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at April 10, 2011 02:23 by mrAlexGray

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by SASIKALA on JANUARY 6, 2010

This is the first article on the new awk tutorial series. We’ll be posting several articles on awk in the upcoming weeks that will cover all features of awk with practical examples.

In this article, let us review the fundamental awk working methodology along with 7 practical awk print examples.

Note: Make sure you review our earlier Sed Tutorial Series.

Awk Introduction and Printing Operations

Awk is a programming language which allows easy manipulation of structured data and the generation of formatted reports. Awk stands for the names of its authors “Aho, Weinberger, and Kernighan”

The Awk is mostly used for pattern scanning and processing. It searches one or more files to see if they contain lines that matches with the specified patterns and then perform associated actions.

Some of the key features of Awk are:

Awk views a text file as records and fields.
Like common programming language, Awk has variables, conditionals and loops
Awk has arithmetic and string operators.
Awk can generate formatted reports
Awk reads from a file or from its standard input, and outputs to its standard output. Awk does not get along with non-text files.


awk '/search pattern1/ {Actions}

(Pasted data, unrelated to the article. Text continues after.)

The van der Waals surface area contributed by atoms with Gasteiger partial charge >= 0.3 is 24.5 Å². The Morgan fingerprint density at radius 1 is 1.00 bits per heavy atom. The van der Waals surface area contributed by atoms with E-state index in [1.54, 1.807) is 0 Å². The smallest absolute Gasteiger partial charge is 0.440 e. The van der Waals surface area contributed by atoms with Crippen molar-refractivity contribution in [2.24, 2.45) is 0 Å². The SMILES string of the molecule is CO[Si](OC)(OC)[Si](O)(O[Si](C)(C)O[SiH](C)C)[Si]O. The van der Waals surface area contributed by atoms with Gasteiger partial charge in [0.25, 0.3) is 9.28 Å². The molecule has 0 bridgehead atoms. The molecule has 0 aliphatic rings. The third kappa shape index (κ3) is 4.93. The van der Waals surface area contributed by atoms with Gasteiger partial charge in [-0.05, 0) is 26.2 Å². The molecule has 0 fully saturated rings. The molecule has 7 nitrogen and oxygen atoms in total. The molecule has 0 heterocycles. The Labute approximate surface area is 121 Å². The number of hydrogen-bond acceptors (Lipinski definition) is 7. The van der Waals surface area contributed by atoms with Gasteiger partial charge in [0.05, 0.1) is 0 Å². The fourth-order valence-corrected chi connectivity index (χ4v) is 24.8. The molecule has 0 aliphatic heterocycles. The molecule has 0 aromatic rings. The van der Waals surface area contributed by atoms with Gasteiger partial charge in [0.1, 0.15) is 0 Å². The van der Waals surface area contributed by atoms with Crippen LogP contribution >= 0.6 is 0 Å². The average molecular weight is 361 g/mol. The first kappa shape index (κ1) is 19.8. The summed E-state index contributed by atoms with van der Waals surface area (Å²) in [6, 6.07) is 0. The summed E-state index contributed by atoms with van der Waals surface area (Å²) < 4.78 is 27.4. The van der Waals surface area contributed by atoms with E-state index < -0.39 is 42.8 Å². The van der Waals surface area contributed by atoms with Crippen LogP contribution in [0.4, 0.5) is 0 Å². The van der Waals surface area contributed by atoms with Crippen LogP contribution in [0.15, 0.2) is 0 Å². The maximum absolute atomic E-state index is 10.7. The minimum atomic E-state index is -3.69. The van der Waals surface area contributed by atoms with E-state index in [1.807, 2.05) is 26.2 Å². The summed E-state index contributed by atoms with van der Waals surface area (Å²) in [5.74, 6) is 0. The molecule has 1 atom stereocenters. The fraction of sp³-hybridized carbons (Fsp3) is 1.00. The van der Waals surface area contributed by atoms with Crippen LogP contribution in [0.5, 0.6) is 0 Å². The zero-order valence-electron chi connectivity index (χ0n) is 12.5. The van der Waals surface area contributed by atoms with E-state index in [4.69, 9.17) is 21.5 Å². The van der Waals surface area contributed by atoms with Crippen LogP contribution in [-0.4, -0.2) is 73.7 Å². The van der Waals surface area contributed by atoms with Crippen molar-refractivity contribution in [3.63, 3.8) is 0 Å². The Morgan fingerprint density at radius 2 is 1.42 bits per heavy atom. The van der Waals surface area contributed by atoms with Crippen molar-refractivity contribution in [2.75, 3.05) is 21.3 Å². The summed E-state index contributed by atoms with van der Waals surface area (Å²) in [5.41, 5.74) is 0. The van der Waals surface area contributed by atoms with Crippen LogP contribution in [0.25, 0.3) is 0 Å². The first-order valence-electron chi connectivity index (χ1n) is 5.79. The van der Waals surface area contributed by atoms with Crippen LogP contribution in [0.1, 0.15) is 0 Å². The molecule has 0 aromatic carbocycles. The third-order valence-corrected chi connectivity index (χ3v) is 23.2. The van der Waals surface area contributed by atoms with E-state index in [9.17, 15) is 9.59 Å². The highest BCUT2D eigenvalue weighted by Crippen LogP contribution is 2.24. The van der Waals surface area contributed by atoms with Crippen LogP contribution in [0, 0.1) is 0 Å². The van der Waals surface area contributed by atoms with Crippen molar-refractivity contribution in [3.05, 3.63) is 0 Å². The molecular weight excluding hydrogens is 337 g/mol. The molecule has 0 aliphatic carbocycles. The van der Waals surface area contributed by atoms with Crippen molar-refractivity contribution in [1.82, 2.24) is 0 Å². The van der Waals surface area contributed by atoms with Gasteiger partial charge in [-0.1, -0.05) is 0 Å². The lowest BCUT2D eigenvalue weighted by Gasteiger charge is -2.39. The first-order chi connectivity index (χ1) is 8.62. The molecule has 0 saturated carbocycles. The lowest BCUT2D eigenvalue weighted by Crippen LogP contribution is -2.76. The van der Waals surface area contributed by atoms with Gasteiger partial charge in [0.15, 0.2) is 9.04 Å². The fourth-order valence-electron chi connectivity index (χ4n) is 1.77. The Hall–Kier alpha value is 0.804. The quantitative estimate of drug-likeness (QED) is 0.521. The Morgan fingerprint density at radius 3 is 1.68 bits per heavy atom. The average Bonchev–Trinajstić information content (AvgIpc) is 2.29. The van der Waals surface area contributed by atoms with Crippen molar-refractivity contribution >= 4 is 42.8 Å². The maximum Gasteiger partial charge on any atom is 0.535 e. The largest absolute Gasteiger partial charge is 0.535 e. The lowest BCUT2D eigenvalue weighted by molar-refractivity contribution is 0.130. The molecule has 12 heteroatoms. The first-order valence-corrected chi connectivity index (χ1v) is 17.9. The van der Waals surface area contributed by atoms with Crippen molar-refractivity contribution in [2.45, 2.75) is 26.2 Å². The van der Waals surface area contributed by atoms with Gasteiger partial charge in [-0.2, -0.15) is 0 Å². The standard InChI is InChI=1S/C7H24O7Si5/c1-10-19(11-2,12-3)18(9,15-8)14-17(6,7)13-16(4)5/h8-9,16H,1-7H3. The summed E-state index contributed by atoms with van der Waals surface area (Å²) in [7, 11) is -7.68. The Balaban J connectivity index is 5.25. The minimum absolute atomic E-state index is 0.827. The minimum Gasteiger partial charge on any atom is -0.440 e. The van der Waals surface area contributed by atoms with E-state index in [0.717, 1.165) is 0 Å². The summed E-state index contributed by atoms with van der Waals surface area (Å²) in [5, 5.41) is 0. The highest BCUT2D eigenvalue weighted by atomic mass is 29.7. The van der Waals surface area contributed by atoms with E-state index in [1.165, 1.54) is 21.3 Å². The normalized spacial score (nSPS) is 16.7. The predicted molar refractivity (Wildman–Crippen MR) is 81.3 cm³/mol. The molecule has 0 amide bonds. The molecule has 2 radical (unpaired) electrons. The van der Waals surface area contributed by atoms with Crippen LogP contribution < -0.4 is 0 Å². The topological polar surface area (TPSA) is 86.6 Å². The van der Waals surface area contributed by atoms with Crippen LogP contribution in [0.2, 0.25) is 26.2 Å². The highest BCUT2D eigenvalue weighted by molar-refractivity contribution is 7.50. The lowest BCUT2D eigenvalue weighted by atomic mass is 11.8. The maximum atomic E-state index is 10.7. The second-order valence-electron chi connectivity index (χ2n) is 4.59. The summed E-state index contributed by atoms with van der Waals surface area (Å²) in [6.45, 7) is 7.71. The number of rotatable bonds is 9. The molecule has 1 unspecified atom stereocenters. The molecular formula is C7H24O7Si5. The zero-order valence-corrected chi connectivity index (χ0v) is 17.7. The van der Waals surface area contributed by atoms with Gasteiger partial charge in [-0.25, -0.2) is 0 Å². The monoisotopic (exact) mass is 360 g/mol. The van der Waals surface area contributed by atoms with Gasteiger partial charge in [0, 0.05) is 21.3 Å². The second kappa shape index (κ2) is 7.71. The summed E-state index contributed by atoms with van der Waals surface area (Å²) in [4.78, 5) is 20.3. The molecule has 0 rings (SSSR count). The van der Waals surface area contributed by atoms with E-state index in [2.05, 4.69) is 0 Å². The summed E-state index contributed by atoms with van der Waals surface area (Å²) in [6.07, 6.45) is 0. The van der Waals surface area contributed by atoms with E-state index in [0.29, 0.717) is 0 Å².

/search pattern2/ {Actions}' file
In the above awk syntax:

search pattern is a regular expression.
Actions – statement(s) to be performed.
several patterns and actions are possible in Awk.
file – Input file.
Single quotes around program is to avoid shell not to interpret any of its special characters.
Awk Working Methodology

Awk reads the input files one line at a time.
For each line, it matches with given pattern in the given order, if matches performs the corresponding action.
If no pattern matches, no action will be performed.
In the above syntax, either search pattern or action are optional, But not both.
If the search pattern is not given, then Awk performs the given actions for each line of the input.
If the action is not given, print all that lines that matches with the given patterns which is the default action.
Empty braces with out any action does nothing. It wont perform default printing operation.
Each statement in Actions should be delimited by semicolon.
Let us create employee.txt file which has the following content, which will be used in the
examples mentioned below.

$cat employee.txt
100  Thomas  Manager    Sales       $5,000
200  Jason   Developer  Technology  $5,500
300  Sanjay  Sysadmin   Technology  $7,000
400  Nisha   Manager    Marketing   $9,500
500  Randy   DBA        Technology  $6,000
Awk Example 1. Default behavior of Awk

By default Awk prints every line from the file.

$ awk '{print;}' employee.txt
100  Thomas  Manager    Sales       $5,000
200  Jason   Developer  Technology  $5,500
300  Sanjay  Sysadmin   Technology  $7,000
400  Nisha   Manager    Marketing   $9,500
500  Randy   DBA        Technology  $6,000
In the above example pattern is not given. So the actions are applicable to all the lines.
Action print with out any argument prints the whole line by default. So it prints all the
lines of the file with out fail. Actions has to be enclosed with in the braces.

Awk Example 2. Print the lines which matches with the pattern.

$ awk '/Thomas/
> /Nisha/' employee.txt
100  Thomas  Manager    Sales       $5,000
400  Nisha   Manager    Marketing   $9,500